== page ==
William J. O'Brien (Medal of Honor)

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William J. O'Brien
Born 1899
Troy, New York
Died July 7, 1944 (aged 44–45)
Saipan, Marianas Islands
Place of burial Saint Peter's Cemetery Troy, New York
Allegiance United States of America
Service/branch United States Army
Rank Lieutenant Colonel
Commands held 1st Battalion, 105th Infantry Regiment, 27th Infantry Division
Battles/wars World War II
 • Battle of Saipan
Awards Medal of Honor

William Joseph O'Brien (1899 – July 7, 1944) was a United States Army officer and a recipient of the United States military's highest decoration—the Medal of Honor—for his actions in World War II during the Battle of Saipan.

Biography[edit]

O'Brien joined the Army from his birth city of Troy, New York, and by June 20, 1944 was serving as a lieutenant colonel in the 1st Battalion, 105th Infantry Regiment, 27th Infantry Division. On that day, on Saipan in the Marianas Islands, he braved enemy fire to reach several American tanks which were unknowingly firing on their own troops. The next week, on June 28, he orchestrated and personally led an attack on a Japanese held ridge. When his battalion came under attack from a much larger enemy force on July 7, he refused to leave the front lines even after being wounded, and continued to lead his men until being overrun and killed. He was posthumously awarded the Medal of Honor on May 9, 1945, for his actions throughout the battle for Saipan.[1]

O'Brien, aged 44 or 45 at his death, was buried at Saint Peter's Cemetery in his hometown of Troy, New York.[2]

Medal of Honor citation[edit]

Lieutenant Colonel O'Brien's official Medal of Honor citation reads:

For conspicuous gallantry and intrepidity at the risk of his life above and beyond the call of duty at Saipan, Marianas Islands, from 20 June through 7 July 1944. When assault elements of his platoon were held up by intense enemy fire, Lt. Col. O'Brien ordered 3 tanks to precede the assault companies in an attempt to knock out the strongpoint. Due to direct enemy fire the tanks' turrets were closed, causing the tanks to lose direction and to fire into our own troops. Lt. Col. O'Brien, with complete disregard for his own safety, dashed into full view of the enemy and ran to the leader's tank, and pounded on the tank with his pistol butt to attract 2 of the tank's crew and, mounting the tank fully exposed to enemy fire, Lt. Col. O'Brien personally directed the assault until the enemy strongpoint had been liquidated. On 28 June 1944, while his platoon was attempting to take a bitterly defended high ridge in the vicinity of Donnay, Lt. Col. O'Brien arranged to capture the ridge by a double envelopment movement of 2 large combat battalions. He personally took control of the maneuver. Lt. Col. O'Brien crossed 1,200 yards of sniper-infested underbrush alone to arrive at a point where 1 of his platoons was being held up by the enemy. Leaving some men to contain the enemy he personally led 4 men into a narrow ravine behind, and killed or drove off all the Japanese manning that strongpoint. In this action he captured 5 machineguns and one 77-mm. fieldpiece. Lt. Col. O'Brien then organized the 2 platoons for night defense and against repeated counterattacks directed them. Meanwhile he managed to hold ground. On 7 July 1944 his battalion and another battalion were attacked by an overwhelming enemy force estimated at between 3,000 and 5,000 Japanese. With bloody hand-to-hand fighting in progress everywhere, their forward positions were finally overrun by the sheer weight of the enemy numbers. With many casualties and ammunition running low, Lt. Col. O'Brien refused to leave the front lines. Striding up and down the lines, he fired at the enemy with a pistol in each hand and his presence there bolstered the spirits of the men, encouraged them in their fight and sustained them in their heroic stand. Even after he was seriously wounded, Lt. Col. O'Brien refused to be evacuated and after his pistol ammunition was exhausted, he manned a .50 caliber machinegun, mounted on a jeep, and continued firing. When last seen alive he was standing upright firing into the Jap hordes that were then enveloping him. Some time later his body was found surrounded by enemy he had killed. His valor was consistent with the highest traditions of the service.[1]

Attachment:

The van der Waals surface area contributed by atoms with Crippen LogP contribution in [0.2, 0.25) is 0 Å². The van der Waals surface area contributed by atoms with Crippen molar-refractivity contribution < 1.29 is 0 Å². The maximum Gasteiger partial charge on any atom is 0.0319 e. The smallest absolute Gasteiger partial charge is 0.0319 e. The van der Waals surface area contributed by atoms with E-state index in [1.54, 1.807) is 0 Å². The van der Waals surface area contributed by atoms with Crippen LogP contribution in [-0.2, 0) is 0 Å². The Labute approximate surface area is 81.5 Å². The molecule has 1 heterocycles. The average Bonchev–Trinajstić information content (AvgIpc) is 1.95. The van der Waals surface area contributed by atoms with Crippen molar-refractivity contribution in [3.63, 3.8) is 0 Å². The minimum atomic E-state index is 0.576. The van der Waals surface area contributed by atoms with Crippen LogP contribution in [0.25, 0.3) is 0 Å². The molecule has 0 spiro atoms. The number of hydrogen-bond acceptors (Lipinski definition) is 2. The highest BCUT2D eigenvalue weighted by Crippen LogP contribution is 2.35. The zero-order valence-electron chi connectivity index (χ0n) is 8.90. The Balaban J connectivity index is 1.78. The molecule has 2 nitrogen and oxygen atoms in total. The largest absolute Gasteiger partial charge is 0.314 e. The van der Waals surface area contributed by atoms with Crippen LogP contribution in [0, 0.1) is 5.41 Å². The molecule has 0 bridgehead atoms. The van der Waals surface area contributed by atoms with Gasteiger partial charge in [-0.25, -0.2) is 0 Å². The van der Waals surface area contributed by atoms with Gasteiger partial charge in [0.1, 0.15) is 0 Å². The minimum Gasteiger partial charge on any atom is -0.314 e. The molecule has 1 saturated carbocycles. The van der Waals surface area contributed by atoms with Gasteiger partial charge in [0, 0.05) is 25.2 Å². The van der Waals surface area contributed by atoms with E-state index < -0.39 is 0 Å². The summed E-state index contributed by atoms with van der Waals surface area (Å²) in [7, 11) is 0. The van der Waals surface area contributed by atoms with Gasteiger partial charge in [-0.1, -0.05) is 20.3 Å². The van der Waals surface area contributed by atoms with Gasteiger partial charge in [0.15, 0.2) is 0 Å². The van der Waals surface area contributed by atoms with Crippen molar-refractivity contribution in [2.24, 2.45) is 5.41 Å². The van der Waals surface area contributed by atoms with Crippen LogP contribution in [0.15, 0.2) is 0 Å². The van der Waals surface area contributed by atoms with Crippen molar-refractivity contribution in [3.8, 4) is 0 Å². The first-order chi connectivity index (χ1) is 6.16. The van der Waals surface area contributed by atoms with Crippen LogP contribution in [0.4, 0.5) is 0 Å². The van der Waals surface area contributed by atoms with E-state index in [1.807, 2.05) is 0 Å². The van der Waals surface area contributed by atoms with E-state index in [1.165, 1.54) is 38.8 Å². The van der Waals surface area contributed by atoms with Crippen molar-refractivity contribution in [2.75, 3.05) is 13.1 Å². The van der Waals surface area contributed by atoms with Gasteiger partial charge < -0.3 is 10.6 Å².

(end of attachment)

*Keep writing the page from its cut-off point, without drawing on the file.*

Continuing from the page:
Honors[edit]

The U.S. Army ship USAT Col. William J. O'Brien, which served in the Pacific Ocean at the end of World War II, was named in his honor.

In November 2009, a memorial honoring O'Brien and fellow Troy natives Major General Ogden J. Ross and Sergeant Thomas Baker was installed in the Rensselaer County office building. Baker, like O'Brien a member of the 105th Infantry, was also posthumously awarded the Medal of Honor for his actions on Saipan; he died there within hours of O'Brien. Ross was a former commander of the 105th Infantry and an assistant divisional commander during the Battle of Saipan. The memorial includes replicas of the Medals of Honor awarded to O'Brien and Baker.[3]

See also[edit]

References[edit]

  1. ^ a b "Medal of Honor recipients - World War II (M-S)". United States Army Center of Military History. August 3, 2009. Retrieved December 5, 2009. 
  2. ^ "William J. O'Brien". Claim to Fame: Medal of Honor recipients. Find a Grave. Retrieved November 21, 2007. 
  3. ^ Crowe II, Kenneth C. (November 6, 2009). "New honor for war heroes". Times Union (Albany, New York). Archived from the original on November 18, 2009.